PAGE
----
Titas Ekti Nadir Naam

Ritwik Ghatak

 Sog.: Advaita Malla Burman; Scen.: Ritwik Ghatak, Advaita Malla Burman; F.: Baby Islam; Mo.: Basheer Hussain; Mu.: Ustad Bahadur Khan; Int.: Fakrul Hasan Bairagi (Nibaran), Narain Chakraborty (Moral), Banani Choudhury, Kabari Choudhury (Rajar Jhi), Chetana Das, Roushan Jamil (madre), Probir Mitra (Kishore), Ritwik Ghatak (Tilakchand), Shafikul Islam (Ananta), Rani Sarkar (Mungli), Sirajul Islam (Magan Sardar), Sufia Rustam (Udaytara), Rosi Smad (Basanti); Prod.: Habibur Rahman Khan



T. it.: Italian title. T. int.: International title. T. alt.: Alternative title. Sog.: Story. Scen.: Screenplay. F.: Cinematography. M.: Editing. Scgf.: Set Design. Mus.: Music. Int.: Cast. Prod.: Production Company. L.: Length. D.: Running Time. f/s: Frames per second. Bn.: Black e White. Col.: Color. Da: Print source

Film Notes


If you were eighteen years old, growing up in New Delhi, a student of cinema, a cinephile or a plain film snob, it was given that you would swoon over the film-maker Ritwik Ghatak and spend endless hours in the Delhi University canteen discussing his films, his alcoholism, and his eventual death from Tuberculosis. An ‘avant garde’ writer and director, Ghatak had caught the imagination of many of us who carried Mao’s Red Book and quoted liberally from it (in English) at the drop of a hat. After all, didn’t Ghatak (a card carrying Communist) film the extreme poverty and the cultural extinction of Bengal by Imperialism? Because of the political ‘din’ surrounding much of Ghatak’s work, ironically the work itself, as opposed to the man’s personality and politics, got neglected by the legion of his die-hard fans (me included!). It was only years later when I saw his epic, A River Called Titas, that I swooned for totally different reasons. The film is a work of pure genius. A passionate elegy for a dying culture, it moved me profoundly, and continues to haunt me to this day. Based on a novel by the Bengali author Advaita Barman and adapted for the screen by Ghatak, A River Called Titas, tells the raw and powerful story of a dying river and a dying culture.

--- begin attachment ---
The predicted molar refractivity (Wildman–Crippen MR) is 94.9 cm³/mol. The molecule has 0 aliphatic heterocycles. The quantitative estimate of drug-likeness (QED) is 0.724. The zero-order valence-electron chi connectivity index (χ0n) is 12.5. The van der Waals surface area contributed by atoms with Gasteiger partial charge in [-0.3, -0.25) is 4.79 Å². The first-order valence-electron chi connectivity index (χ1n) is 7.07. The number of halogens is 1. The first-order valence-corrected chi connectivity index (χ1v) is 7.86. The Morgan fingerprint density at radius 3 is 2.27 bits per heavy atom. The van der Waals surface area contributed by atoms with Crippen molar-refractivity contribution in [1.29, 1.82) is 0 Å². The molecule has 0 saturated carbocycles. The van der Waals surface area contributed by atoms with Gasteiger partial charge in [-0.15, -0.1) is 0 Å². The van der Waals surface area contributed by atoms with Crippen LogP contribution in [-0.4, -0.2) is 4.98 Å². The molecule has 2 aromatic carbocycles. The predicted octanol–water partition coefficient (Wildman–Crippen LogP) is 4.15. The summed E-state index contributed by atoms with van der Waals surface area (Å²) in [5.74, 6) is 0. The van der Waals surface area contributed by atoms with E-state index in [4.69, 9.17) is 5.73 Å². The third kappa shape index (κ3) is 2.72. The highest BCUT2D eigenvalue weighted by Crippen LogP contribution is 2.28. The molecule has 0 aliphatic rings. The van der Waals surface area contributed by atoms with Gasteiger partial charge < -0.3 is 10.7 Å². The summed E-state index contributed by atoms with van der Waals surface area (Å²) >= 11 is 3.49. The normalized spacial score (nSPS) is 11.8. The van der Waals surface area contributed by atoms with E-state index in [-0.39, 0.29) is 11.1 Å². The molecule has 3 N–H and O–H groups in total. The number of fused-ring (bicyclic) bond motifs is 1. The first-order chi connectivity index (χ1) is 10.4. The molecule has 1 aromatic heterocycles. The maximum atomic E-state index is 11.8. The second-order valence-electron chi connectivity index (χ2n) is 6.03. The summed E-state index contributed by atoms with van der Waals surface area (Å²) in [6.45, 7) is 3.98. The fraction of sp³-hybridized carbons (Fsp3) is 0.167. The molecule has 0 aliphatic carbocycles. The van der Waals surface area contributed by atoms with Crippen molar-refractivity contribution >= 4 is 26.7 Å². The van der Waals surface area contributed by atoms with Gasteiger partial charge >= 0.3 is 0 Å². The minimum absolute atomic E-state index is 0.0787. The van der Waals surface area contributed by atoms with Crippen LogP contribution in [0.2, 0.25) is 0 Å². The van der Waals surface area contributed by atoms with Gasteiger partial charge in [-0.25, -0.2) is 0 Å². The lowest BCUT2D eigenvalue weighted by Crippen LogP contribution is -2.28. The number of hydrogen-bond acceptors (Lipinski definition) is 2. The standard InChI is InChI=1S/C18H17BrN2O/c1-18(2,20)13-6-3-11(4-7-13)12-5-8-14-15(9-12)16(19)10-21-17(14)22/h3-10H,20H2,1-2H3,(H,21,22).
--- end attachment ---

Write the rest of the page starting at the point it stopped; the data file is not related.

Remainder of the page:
Deepa Mehta

Restored in 2010 by World Cinema Foundation and Cineteca di Bologna at L’Immagine Ritrovata laboratory, using the camera and sound negatives and a positive print provided by the Ritwik Memorial Trust and held at the National Film Archive of India. As the original negative is incomplete and some reels were severely damaged, a combined lavender and a positive print provided by the Bundesarchiv Filmarchiv were also used. The digital restoration produced a new 35 mm internegative.